Are the laws for modifying a custody order the same in each state?
Each state has its own standard for modifying a custody order, usually found within the state custody law. In addition, there are laws about “jurisdiction,” which determine which state has the power (authority) to modify a custody order. The information below talks about the situation when you have a final child custody order from a state you used to live in, but now you have moved to a new state and you want to try to modify (change) the order in your new state’s court. The information provided is based on a law called the Uniform Child Custody Jurisdiction and Enforcement Act (UCCJEA), which has been adopted (followed) by every state except for Massachusetts (and Puerto Rico). Massachusetts (but not Puerto Rico) currently follows an older law called the Uniform Child Custody Jurisdiction Act (UCCJA), and the rules that we describe in the questions below may be slightly different if you live in one of those states. Please feel free to write to our Email Hotline with any related questions.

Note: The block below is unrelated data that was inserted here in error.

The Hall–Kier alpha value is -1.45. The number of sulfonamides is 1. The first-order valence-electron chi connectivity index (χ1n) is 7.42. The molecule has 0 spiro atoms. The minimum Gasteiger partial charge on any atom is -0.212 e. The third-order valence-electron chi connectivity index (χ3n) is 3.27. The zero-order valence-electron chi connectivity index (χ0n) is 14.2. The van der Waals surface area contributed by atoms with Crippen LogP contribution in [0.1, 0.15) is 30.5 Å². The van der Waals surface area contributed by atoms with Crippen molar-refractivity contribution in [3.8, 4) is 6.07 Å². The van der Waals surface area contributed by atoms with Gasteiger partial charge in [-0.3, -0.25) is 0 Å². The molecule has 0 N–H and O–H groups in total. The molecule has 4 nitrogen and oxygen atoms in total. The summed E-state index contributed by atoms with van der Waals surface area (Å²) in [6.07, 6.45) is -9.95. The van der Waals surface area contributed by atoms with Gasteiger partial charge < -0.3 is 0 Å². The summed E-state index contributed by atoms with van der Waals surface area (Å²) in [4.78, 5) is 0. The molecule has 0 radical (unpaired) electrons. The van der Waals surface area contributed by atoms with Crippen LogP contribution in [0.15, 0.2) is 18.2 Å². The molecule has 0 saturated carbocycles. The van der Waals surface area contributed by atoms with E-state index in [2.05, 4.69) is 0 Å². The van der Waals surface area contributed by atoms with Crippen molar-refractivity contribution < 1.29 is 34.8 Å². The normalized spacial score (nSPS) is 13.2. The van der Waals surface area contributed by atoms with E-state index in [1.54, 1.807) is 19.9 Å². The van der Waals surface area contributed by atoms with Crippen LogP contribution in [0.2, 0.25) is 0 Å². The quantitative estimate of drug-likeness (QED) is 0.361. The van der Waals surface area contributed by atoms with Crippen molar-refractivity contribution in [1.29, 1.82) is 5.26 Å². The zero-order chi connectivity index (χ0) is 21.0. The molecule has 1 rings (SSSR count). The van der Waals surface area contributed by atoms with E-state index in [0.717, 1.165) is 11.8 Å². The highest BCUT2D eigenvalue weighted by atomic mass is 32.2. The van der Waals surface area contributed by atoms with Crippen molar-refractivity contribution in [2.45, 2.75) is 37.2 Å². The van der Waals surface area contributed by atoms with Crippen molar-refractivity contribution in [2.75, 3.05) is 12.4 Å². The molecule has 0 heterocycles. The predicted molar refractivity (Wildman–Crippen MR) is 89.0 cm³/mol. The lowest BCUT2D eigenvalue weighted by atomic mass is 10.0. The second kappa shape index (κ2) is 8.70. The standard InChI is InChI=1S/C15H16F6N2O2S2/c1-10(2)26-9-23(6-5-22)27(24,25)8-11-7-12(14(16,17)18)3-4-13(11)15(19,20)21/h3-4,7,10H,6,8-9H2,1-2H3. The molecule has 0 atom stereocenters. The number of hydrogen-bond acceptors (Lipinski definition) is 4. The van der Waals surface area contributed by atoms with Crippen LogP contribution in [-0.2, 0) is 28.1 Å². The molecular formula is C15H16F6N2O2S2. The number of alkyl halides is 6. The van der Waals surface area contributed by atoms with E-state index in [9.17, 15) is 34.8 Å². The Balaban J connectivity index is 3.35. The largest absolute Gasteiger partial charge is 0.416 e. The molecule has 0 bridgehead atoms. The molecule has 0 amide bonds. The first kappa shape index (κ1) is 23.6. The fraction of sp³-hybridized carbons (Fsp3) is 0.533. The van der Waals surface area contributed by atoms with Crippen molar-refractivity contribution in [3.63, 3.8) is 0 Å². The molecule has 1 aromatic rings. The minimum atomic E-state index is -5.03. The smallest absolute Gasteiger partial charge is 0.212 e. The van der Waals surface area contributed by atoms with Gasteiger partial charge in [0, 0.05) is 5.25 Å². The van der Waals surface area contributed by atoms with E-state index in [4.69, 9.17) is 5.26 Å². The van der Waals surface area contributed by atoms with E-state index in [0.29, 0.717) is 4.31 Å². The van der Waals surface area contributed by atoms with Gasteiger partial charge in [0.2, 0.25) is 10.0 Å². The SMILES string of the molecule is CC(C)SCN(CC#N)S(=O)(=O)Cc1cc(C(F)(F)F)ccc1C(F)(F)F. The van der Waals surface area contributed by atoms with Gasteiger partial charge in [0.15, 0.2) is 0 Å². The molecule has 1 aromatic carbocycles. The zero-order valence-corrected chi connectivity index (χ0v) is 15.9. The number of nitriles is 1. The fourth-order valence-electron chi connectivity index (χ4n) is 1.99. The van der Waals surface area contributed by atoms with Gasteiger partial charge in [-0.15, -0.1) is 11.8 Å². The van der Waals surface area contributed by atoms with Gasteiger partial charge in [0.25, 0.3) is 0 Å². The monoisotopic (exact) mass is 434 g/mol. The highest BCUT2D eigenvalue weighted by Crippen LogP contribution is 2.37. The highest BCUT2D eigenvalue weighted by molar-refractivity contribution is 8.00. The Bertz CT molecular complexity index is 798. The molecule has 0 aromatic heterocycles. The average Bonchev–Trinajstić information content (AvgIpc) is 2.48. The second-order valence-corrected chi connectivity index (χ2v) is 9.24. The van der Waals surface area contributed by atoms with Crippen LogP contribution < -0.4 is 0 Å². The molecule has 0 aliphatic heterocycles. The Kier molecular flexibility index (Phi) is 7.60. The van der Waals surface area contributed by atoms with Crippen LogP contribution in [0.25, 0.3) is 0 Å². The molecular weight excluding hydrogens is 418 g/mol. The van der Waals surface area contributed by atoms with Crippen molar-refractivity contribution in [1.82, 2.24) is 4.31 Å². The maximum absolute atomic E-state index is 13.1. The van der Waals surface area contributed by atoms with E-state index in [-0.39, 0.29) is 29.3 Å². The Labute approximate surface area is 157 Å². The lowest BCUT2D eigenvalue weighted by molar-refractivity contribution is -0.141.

This issue is quite complicated and we strongly suggest that you get a lawyer to help you. Please go to our Finding a Lawyer page to find free and paid legal help. You also may contact the Legal Resource Center on Violence Against Women at 1-800-556-4053 for help finding if there has been a history of domestic abuse and you have a custody case involving more than one state.